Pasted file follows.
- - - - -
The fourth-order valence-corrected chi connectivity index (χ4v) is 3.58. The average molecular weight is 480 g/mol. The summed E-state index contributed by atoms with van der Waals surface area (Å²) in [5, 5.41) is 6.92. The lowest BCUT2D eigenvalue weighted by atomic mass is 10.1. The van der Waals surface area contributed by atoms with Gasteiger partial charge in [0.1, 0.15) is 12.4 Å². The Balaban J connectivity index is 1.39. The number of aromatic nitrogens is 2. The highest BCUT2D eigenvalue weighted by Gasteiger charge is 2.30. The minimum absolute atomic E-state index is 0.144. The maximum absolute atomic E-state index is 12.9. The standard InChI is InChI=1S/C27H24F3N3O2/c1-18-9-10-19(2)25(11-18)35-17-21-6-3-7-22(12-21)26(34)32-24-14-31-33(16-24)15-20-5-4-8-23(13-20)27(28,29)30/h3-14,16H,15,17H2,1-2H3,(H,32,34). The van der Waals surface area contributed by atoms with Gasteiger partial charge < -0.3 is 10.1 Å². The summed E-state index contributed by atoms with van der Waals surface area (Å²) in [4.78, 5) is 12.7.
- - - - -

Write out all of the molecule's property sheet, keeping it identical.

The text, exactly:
The fourth-order valence-corrected chi connectivity index (χ4v) is 3.58. The average molecular weight is 480 g/mol. The summed E-state index contributed by atoms with van der Waals surface area (Å²) in [5, 5.41) is 6.92. The lowest BCUT2D eigenvalue weighted by atomic mass is 10.1. The van der Waals surface area contributed by atoms with Gasteiger partial charge in [0.1, 0.15) is 12.4 Å². The Balaban J connectivity index is 1.39. The number of aromatic nitrogens is 2. The highest BCUT2D eigenvalue weighted by Gasteiger charge is 2.30. The minimum absolute atomic E-state index is 0.144. The maximum absolute atomic E-state index is 12.9. The standard InChI is InChI=1S/C27H24F3N3O2/c1-18-9-10-19(2)25(11-18)35-17-21-6-3-7-22(12-21)26(34)32-24-14-31-33(16-24)15-20-5-4-8-23(13-20)27(28,29)30/h3-14,16H,15,17H2,1-2H3,(H,32,34). The van der Waals surface area contributed by atoms with Gasteiger partial charge < -0.3 is 10.1 Å². The summed E-state index contributed by atoms with van der Waals surface area (Å²) in [4.78, 5) is 12.7.